This is where China’s overarching role fostering dialogue and amity becomes decisive. The regional countries regard China as a benign interlocutor and the concerted attempts by the US and its junior partners to run down China make no impact on the regional states.
Fundamentally, both Saudi Arabia and Iran have compulsions to shift the locus of their national strategies to development and economic growth. This has received scant attention. The Western media has deliberately ignored this and instead demonised the Saudi Crown Prince and created a doomsday scenario for Iran’s Islamic regime.
That said, the known unknown is the tension building up over Iran’s nuclear programme… A Russian-Chinese coordinated effort is needed to forestall the US from raking up the nuclear issue in tandem with Israel and ratchet up tensions, including military tensions, in such a way that a pretext becomes available to destabilise the region and marginalise the Saudi-Iran agreement as the leitmotif of regional politics.
On balance, the regional states are acting on free will, increasingly and eschewing their determinism that was wedded to decisions and actions that were thought to be causally inevitable.
The realisation has dawned now that it is within the capacity of sovereign states to make decisions or perform actions independently of any prior event or state of the universe, stresses M.K. Bhadrakumar.
There is optimism that Syria stands to gain out of Saudi-Iranian rapprochement
The circumstances surrounding the flare-up in Syria between the US occupation forces and pro-Iranian militia groups remain murky. President Biden claims that the US is reacting, but there are signs that it is likely being proactive to create new facts on the ground, notes M.K. Bhadrakumar, Indian Ambassador and prominent international observer.
The US Central Command claims that following a drone attack on March 23 afternoon on an American base near Hasakah, at the direction of President Biden, retaliatory air strikes were undertaken later that night against “facilities used by groups affiliated with Iran’s Islamic Revolutionary Guards Corps.”
However, this version has been disputed by the spokesman of Iran’s Supreme National Security Council who accused Washington of “creating artificial crises and lying.” The Iranian official has alleged that “Over the past two days, American helicopters have carried out several sorties with the aim of increasing instability in Syria and transferred Daesh (Islamic State) terrorists in the territory of this country.”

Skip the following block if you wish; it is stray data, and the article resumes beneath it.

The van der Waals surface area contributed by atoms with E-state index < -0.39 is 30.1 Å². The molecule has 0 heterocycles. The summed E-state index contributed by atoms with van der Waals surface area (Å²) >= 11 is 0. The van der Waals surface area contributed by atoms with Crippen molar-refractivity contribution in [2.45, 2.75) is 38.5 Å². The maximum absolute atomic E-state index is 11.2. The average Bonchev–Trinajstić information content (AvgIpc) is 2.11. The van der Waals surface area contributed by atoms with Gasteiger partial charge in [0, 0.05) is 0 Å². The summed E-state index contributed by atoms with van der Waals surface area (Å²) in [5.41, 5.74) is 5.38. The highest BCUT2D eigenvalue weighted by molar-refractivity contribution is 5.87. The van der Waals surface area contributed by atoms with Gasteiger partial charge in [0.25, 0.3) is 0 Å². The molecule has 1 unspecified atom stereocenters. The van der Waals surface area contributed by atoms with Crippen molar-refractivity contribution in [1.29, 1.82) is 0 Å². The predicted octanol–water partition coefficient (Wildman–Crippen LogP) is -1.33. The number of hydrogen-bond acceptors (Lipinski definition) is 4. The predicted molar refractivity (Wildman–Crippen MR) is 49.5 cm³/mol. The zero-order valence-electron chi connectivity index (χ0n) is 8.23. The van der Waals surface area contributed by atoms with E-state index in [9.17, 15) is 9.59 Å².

He said Washington must be held accountable for such activities. The official warned that Tehran will give a prompt response to any US attack on whatever false pretext against Iranian bases that exist on Syrian soil at the request of Damascus for fighting terrorism.
Is the US deliberately ratcheting up tensions in Syria even as the China-brokered Saudi-Iranian rapprochement is radically changing the security scenario in the West Asian region in a positive direction?
There is optimism that Syria stands to gain out of Saudi-Iranian rapprochement. Already, the Saudi Foreign Ministry revealed that talks are going on with Syria for resuming consular services between the two countries, which will pave the way for the resumption of diplomatic relations and in turn make it possible to reinstate Syria’s membership of the Arab League.
Saudi Arabia has established an air bridge with Syria to send reef supplies for those affected by the devastating earthquake in February.
The backdrop is that the normalisation of relations between Syria and its estranged Arab neighbours has accelerated. It must be particularly galling for Washington that these regional states used to be active participants in the US-led regime change project to overthrow the government of President Bashar al-Assad. The Saudi-Iranian rapprochement badly isolates the US and Israel.